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Investor reaction to economic sanctions: the case of Russian Global Depositary Receipts

Department of Accounting and Business Law, College of Business MH 150, Minnesota State University, Mankato, USA

Special Issues: Profiling asset holders

We examine the impact that the economic sanctions imposed by the Western community on the Russian economy in March 2014 have had on the pricing of Global Depositary Receipts (GDRs) traded in London. We document that following the first announcement of the imposition of sanctions, the returns of Russian GDRs increased in the case of both the Moscow Exchange and London listings, indicating an enhanced risk of trading with Russian securities. This effect was more pronounced in the case of London listings compared to local listings, which resulted in an overall decrease in the returns spread between the GDR and underlying home market shares. In contrast, we do not find evidence that imposition of sanctions affected turnover by volume of home or London-based GDR trades around the sanctions announcement, suggesting that investors did not pull out of Russian GDRs, but instead, reassessed investment risks associated with Russian securities. Last, our findings provide no evidence of a moderating impact on pricing of Russian GDRs by the two mechanisms that are expected to be indicative of enhanced (decreased) risks for GDRs, namely, state ownership (presence of foreign nationals on boards of directors). Our study contributes to the debate on the importance of complex assessment of outcomes of international sanctions on individual economies and firms.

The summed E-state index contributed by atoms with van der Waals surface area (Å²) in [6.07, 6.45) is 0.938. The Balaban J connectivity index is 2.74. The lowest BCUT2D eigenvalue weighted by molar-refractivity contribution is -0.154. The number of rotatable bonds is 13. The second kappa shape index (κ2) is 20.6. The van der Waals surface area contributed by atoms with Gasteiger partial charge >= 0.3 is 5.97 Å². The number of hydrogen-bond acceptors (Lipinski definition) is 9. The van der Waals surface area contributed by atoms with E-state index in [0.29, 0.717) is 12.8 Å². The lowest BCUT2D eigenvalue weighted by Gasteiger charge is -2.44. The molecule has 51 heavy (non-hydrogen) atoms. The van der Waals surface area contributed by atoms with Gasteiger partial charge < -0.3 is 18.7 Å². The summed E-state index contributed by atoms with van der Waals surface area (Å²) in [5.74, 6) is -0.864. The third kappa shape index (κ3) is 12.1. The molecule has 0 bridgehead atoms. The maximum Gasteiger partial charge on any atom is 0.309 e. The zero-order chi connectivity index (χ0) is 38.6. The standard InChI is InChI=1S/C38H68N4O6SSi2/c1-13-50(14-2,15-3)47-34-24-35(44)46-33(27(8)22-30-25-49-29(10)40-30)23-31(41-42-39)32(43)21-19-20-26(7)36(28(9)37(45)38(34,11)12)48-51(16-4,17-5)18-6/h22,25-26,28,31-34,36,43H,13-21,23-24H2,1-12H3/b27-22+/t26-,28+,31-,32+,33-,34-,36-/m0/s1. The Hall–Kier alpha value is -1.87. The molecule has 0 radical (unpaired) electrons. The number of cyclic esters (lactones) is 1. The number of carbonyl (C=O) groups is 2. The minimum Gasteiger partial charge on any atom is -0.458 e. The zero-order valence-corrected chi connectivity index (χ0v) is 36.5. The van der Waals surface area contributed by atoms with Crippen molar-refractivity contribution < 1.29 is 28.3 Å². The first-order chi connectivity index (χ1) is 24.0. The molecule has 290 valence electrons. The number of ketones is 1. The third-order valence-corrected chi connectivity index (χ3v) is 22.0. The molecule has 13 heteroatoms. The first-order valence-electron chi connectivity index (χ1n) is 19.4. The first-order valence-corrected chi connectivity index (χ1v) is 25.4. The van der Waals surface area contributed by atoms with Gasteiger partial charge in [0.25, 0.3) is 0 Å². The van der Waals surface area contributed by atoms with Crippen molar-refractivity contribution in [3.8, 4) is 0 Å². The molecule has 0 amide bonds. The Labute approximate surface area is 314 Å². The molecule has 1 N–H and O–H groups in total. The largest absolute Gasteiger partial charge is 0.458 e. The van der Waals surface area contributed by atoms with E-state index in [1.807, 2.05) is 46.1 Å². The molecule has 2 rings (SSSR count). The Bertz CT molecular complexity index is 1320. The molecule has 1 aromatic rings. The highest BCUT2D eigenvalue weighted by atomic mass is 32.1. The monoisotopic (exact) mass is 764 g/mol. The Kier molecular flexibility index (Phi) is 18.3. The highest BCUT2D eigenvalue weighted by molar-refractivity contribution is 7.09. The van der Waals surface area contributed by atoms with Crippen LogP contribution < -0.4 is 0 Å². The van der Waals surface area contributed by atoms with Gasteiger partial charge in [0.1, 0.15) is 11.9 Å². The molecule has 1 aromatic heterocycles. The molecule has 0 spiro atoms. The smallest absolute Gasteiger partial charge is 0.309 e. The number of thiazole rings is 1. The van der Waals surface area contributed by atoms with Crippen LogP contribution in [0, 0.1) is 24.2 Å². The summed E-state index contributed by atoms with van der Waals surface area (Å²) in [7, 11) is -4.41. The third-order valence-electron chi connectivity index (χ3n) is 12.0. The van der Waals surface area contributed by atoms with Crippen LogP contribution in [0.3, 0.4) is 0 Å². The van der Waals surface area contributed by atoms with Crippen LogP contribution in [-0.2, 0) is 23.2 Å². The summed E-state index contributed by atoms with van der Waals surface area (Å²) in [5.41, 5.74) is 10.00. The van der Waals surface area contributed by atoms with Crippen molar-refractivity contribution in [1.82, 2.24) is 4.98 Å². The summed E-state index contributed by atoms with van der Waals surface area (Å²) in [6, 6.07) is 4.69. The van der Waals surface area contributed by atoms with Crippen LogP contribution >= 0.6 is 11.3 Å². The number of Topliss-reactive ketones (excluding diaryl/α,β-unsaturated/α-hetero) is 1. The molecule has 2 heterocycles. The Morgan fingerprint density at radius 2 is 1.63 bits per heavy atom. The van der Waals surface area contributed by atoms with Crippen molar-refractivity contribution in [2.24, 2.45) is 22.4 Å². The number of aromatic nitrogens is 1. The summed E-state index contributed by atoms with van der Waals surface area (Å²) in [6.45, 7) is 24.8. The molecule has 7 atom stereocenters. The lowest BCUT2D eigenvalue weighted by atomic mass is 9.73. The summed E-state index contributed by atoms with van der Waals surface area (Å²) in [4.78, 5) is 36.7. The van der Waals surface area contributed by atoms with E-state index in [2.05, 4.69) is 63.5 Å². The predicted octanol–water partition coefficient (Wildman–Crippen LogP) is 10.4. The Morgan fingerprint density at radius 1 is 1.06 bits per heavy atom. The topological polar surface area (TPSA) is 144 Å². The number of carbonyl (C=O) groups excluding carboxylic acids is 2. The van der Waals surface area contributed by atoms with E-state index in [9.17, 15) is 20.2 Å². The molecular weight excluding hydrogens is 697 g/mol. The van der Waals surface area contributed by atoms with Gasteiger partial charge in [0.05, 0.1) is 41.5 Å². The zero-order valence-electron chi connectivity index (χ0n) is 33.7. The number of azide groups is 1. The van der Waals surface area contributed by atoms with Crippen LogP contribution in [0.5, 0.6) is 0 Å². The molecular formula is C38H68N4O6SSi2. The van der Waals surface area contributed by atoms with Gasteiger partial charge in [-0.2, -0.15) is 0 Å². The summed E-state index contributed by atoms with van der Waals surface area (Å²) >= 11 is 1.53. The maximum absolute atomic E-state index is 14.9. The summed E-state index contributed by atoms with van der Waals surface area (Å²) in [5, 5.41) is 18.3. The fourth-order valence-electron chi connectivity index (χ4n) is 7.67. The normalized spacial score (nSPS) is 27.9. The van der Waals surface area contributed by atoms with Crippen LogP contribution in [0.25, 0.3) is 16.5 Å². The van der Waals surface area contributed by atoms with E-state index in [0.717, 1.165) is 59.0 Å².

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Keywords asset pricing; economic sanctions; Global Depositary Receipts; London; Moscow Exchange

Citation: Oksana Kim. Investor reaction to economic sanctions: the case of Russian Global Depositary Receipts. Quantitative Finance and Economics, 2019, 3(3): 425-439. doi: 10.3934/QFE.2019.3.425


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